On the first day of class, I play Jason Moran’s “Cradle Song” from his most recent album, Artist in Residence. Moran plays the Carl Maria von Weber-composed lullaby on unaccompanied piano; the urgent scratching of a closely miked pencil on paper writes slightly ahead of the calming melody.
The song, a tribute to Moran’s mother who would stand over his shoulder taking notes as Moran practiced piano as a child, amplifies a sonic life that more often lingers within the printed word. Thus, it allows us to begin exploring the possibilities of listening as an approach to reading and writing.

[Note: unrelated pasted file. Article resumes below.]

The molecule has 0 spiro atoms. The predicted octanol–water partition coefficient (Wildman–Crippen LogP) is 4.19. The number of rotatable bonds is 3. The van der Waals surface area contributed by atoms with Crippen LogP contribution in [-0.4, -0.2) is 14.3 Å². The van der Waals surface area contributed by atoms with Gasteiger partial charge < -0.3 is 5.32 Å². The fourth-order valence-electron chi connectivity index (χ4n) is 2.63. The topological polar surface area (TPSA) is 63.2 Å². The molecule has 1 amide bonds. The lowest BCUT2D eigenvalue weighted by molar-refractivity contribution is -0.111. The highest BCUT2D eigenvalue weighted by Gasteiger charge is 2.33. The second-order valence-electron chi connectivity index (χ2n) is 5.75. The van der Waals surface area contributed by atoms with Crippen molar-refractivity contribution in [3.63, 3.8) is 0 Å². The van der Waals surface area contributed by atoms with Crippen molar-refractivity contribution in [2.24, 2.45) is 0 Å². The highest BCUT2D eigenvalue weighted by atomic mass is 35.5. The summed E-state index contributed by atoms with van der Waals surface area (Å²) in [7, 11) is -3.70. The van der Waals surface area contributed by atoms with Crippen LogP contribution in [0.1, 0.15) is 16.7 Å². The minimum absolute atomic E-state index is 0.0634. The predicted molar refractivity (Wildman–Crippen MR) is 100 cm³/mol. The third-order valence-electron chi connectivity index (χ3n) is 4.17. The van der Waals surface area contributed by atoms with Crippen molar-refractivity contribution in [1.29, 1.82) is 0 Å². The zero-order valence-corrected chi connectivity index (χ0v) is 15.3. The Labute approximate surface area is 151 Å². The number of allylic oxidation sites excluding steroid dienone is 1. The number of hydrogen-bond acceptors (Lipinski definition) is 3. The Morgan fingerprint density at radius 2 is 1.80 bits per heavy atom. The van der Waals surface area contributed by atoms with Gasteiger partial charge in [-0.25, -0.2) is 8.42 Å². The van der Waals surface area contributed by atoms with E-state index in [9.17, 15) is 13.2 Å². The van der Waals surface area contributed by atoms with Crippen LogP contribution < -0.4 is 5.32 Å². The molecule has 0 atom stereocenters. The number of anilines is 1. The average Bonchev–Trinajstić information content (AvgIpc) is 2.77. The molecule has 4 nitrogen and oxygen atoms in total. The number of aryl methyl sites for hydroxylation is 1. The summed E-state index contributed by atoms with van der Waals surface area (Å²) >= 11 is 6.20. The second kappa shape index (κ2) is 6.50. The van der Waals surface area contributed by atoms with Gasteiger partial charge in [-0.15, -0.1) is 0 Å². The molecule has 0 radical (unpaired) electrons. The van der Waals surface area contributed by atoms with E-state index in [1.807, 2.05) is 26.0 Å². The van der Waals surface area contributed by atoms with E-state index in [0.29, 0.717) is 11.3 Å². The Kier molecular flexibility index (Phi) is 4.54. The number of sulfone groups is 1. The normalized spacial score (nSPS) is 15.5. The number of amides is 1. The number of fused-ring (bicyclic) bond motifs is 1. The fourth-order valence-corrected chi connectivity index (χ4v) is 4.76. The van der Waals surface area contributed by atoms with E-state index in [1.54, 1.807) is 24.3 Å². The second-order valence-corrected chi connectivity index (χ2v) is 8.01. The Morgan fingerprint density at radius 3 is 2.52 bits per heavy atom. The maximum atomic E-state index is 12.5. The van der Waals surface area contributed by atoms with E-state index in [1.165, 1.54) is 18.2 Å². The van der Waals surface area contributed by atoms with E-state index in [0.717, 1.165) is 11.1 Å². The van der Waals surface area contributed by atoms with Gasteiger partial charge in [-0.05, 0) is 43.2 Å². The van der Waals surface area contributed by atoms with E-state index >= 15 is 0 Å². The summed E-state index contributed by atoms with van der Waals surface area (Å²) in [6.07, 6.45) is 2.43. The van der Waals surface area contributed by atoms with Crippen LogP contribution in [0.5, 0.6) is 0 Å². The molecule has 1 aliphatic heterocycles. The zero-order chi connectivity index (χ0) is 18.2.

In the first month of the course, students practice low stakes listening and writing: they go on short listening walks and record by hand what they hear in their sound journals. Rutger Zuydervelt’s Take a Closer Listen, an excerpt from the opening pages of Jonathan Safran Foer’s Extremely Loud and Incredibly Close, and the New York Times Magazine prose and audio essay, “Whisper in the Wind” are our inspirations for this assignment. They visit a space in which they feel most like themselves and tune into the space’s acoustics. They do the same in a space where they are less comfortable. Students also tune their attention to eco-listening – listening with intention to the natural or man-made environments in which we find ourselves. The idea is to notice the sounds our ears have become deaf to as we’ve become accustomed to a space. Their eco-listening results in their creating individual listening booklets that record the sounds we hear and our occasional reflections on them. By listening to various sounds and in various ways during the early weeks of the course, students exercise their ears and, along the way, some even realize that you need more than just ears to listen.